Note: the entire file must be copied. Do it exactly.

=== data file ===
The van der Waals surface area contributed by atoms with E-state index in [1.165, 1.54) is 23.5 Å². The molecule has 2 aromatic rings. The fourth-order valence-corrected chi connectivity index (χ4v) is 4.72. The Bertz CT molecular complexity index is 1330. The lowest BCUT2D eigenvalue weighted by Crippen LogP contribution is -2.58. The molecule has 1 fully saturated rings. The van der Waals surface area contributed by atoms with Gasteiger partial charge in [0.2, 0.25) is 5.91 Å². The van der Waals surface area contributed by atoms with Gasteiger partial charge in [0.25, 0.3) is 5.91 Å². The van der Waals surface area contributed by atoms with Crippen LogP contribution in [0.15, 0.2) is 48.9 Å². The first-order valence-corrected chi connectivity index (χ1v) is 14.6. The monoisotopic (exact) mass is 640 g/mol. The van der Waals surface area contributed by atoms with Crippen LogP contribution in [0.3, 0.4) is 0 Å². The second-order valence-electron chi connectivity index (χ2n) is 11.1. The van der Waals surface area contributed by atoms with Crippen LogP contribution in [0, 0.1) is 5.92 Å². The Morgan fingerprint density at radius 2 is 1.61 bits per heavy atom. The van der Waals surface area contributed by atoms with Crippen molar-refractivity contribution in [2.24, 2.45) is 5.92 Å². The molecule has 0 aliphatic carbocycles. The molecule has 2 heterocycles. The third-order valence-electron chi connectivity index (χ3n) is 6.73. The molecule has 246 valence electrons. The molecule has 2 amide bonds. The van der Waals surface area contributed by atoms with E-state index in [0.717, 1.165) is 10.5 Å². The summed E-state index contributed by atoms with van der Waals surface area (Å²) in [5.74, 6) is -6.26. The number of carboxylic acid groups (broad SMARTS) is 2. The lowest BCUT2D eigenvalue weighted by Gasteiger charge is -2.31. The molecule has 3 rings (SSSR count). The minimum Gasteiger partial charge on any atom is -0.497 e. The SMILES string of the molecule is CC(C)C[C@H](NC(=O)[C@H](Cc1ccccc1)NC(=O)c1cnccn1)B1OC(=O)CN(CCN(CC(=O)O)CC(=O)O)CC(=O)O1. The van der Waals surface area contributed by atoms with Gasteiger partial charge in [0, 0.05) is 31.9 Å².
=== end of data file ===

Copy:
The van der Waals surface area contributed by atoms with E-state index in [1.165, 1.54) is 23.5 Å². The molecule has 2 aromatic rings. The fourth-order valence-corrected chi connectivity index (χ4v) is 4.72. The Bertz CT molecular complexity index is 1330. The lowest BCUT2D eigenvalue weighted by Crippen LogP contribution is -2.58. The molecule has 1 fully saturated rings. The van der Waals surface area contributed by atoms with Gasteiger partial charge in [0.2, 0.25) is 5.91 Å². The van der Waals surface area contributed by atoms with Gasteiger partial charge in [0.25, 0.3) is 5.91 Å². The van der Waals surface area contributed by atoms with Crippen LogP contribution in [0.15, 0.2) is 48.9 Å². The first-order valence-corrected chi connectivity index (χ1v) is 14.6. The monoisotopic (exact) mass is 640 g/mol. The van der Waals surface area contributed by atoms with Crippen LogP contribution in [0.3, 0.4) is 0 Å². The second-order valence-electron chi connectivity index (χ2n) is 11.1. The van der Waals surface area contributed by atoms with Crippen LogP contribution in [0, 0.1) is 5.92 Å². The Morgan fingerprint density at radius 2 is 1.61 bits per heavy atom. The van der Waals surface area contributed by atoms with Crippen molar-refractivity contribution in [2.24, 2.45) is 5.92 Å². The molecule has 0 aliphatic carbocycles. The molecule has 2 heterocycles. The third-order valence-electron chi connectivity index (χ3n) is 6.73. The molecule has 246 valence electrons. The molecule has 2 amide bonds. The van der Waals surface area contributed by atoms with E-state index in [0.717, 1.165) is 10.5 Å². The summed E-state index contributed by atoms with van der Waals surface area (Å²) in [5.74, 6) is -6.26. The number of carboxylic acid groups (broad SMARTS) is 2. The lowest BCUT2D eigenvalue weighted by Gasteiger charge is -2.31. The molecule has 3 rings (SSSR count). The minimum Gasteiger partial charge on any atom is -0.497 e. The SMILES string of the molecule is CC(C)C[C@H](NC(=O)[C@H](Cc1ccccc1)NC(=O)c1cnccn1)B1OC(=O)CN(CCN(CC(=O)O)CC(=O)O)CC(=O)O1. The van der Waals surface area contributed by atoms with Gasteiger partial charge in [0, 0.05) is 31.9 Å².